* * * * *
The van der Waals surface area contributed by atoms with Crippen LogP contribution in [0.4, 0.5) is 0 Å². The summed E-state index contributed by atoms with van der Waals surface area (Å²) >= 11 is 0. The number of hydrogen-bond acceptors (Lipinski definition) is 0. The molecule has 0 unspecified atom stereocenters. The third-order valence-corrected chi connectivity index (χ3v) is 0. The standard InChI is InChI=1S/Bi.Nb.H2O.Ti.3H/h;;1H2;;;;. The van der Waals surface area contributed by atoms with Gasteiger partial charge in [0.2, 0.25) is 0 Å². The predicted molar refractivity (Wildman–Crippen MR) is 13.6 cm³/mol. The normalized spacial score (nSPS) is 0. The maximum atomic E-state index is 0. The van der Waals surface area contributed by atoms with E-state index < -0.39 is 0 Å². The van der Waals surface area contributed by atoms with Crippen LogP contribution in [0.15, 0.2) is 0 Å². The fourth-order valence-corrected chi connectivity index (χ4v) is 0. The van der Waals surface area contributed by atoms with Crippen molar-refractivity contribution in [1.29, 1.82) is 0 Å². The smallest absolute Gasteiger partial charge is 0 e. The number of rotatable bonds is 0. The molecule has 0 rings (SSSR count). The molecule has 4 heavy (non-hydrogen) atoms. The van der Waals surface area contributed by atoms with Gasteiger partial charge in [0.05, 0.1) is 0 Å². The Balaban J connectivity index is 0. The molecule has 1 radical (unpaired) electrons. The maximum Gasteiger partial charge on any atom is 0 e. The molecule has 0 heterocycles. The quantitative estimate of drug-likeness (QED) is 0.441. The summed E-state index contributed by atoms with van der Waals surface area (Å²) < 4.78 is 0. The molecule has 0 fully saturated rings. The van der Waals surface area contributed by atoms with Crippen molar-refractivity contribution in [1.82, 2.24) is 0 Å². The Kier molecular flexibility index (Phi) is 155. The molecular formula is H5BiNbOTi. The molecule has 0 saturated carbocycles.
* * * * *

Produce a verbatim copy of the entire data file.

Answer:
The van der Waals surface area contributed by atoms with Crippen LogP contribution in [0.4, 0.5) is 0 Å². The summed E-state index contributed by atoms with van der Waals surface area (Å²) >= 11 is 0. The number of hydrogen-bond acceptors (Lipinski definition) is 0. The molecule has 0 unspecified atom stereocenters. The third-order valence-corrected chi connectivity index (χ3v) is 0. The standard InChI is InChI=1S/Bi.Nb.H2O.Ti.3H/h;;1H2;;;;. The van der Waals surface area contributed by atoms with Gasteiger partial charge in [0.2, 0.25) is 0 Å². The predicted molar refractivity (Wildman–Crippen MR) is 13.6 cm³/mol. The normalized spacial score (nSPS) is 0. The maximum atomic E-state index is 0. The van der Waals surface area contributed by atoms with E-state index < -0.39 is 0 Å². The van der Waals surface area contributed by atoms with Crippen LogP contribution in [0.15, 0.2) is 0 Å². The fourth-order valence-corrected chi connectivity index (χ4v) is 0. The van der Waals surface area contributed by atoms with Crippen molar-refractivity contribution in [1.29, 1.82) is 0 Å². The smallest absolute Gasteiger partial charge is 0 e. The number of rotatable bonds is 0. The molecule has 0 rings (SSSR count). The molecule has 4 heavy (non-hydrogen) atoms. The van der Waals surface area contributed by atoms with Gasteiger partial charge in [0.05, 0.1) is 0 Å². The Balaban J connectivity index is 0. The molecule has 1 radical (unpaired) electrons. The maximum Gasteiger partial charge on any atom is 0 e. The molecule has 0 heterocycles. The quantitative estimate of drug-likeness (QED) is 0.441. The summed E-state index contributed by atoms with van der Waals surface area (Å²) < 4.78 is 0. The molecule has 0 fully saturated rings. The van der Waals surface area contributed by atoms with Crippen molar-refractivity contribution in [1.82, 2.24) is 0 Å². The Kier molecular flexibility index (Phi) is 155. The molecular formula is H5BiNbOTi. The molecule has 0 saturated carbocycles.